Above and below, some of the players in the recent peewee soccer event in East River Park sponsored by Loisaida Soccer Club.
In the olden days before soccer exploded in the universe of youth sports, you would occasionally find a younger brother or sister dutifully tagging along to every soccer match, rain or shine, because an older sibling had a game. They were the little tag-alongs who either longingly watched from the sidelines or sat around bored out of their minds. Now that youth soccer has become so popular in the U.S.A., the tag-alongs are growing in numbers, so much in fact that adjacent to almost any match you are likely to find a gaggle of them playing their own mini-game.
Finally, Loisada Soccer Club (Loisaida as in Spanglish for Lower East Side) recognized the need to give these 6- and 7-year-olds a day in the sun. Coach Kenichi Yatsuhashi and Orlando Gil of Loisada hosted a peewee gala soccer event for children under 8 years old at the E. Sixth St. field. We lined smaller fields and had them play 4 v. 4 (four players on a side) rather than the typical 8 v. 8 so they could get more touches on the ball and really move the ball around the field, said Coach Kenichi, a veteran coach from the metro area. When you have eight players on a side and assigned defenders and attackers, you often get kids who become the hiders, which is what I call the kids who hide from the ball and just stand in the back, he added.
Coach Kenichi saw these small-sided games as not only great fun, but a more productive way to introduce the youngsters to playing soccer. There were no goalies, no assigned positions and no keeping score, although he admitted that every kid seemed to be keeping score in their head, even though the adults did not make an issue of it. It was soccer for beginners in the purest sense, because it encouraged a free-spirited approach to moving around the space with more action on the ball.
Coach Kenichi could easily be named Mr. Soccer, as he is currently involved in many programs throughout the metro area. First, he is head coach of the Borough of Manhattan Community College Mens and Womens teams. Last fall, when asked by B.M.C.C. freshman Cheryl Gignac of Canada why there wasnt a womens team, Coach Kenichi rolled up his sleeves and started one with her. He is also a coach for a U-8 (age 8 and under) league team at Loisada, Three times a year he gives the course that enables other coaches to be certified and obtain a D, E or F license. He is a referee for the Eastern New York Youth Soccer Association and has also been spotted reffing adult games at the Urban Soccer League. He is a coach for the Olympic Development Team, a Staten Island United U-11 girls team and a Brooklyn Patriots U-16 team and even squeezes in a little after-school program a few days a week at the Berkeley Carroll School in Brooklyn.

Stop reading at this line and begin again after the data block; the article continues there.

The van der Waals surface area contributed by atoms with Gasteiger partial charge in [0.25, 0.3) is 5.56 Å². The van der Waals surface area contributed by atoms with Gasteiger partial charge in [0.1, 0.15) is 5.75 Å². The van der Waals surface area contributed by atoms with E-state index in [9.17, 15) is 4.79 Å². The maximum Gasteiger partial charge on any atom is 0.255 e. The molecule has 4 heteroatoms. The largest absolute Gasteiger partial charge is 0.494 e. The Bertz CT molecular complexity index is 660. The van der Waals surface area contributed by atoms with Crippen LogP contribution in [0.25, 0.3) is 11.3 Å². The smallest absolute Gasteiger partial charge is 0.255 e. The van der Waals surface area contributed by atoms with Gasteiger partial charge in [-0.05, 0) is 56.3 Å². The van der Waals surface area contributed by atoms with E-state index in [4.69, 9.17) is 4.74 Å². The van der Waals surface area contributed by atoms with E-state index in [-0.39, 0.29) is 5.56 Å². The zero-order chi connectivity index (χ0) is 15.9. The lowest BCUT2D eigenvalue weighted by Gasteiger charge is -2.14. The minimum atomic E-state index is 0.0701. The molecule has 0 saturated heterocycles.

The astonishing thing about Coach Kenichi is that he was willing to enthusiastically host a tournament for children that was absolutely free. He and Orlando Gil are strong believers that because soccer is an international sport (known as football almost everywhere outside the U.S.), all different kinds of children in the U.S. should be playing soccer if they have the desire, without fees being prohibitive. Club fees for teams in New York City can run from $200 a season per player up to $1,500, although several clubs offer scholarships.
Mr. Soccer (Kenichi) was asked if he ruled the universe of youth sports, what would he change? Without missing a beat he said he wished there were more programs springing up around the city that were free to children. That requires sponsors and funding of course. However, even though Loisada is a fledgling club, they stick to their mission, which is making soccer available to any child in the city who wants to play. Rumor has it that Loisada accepted a few tag-along cousins who came to the gala soccer event itching to play tag-alongs all the way from New Jersey. Let them play, why not.
For more information about sponsoring another peewee tournament or team contact: www.lyssoccer.org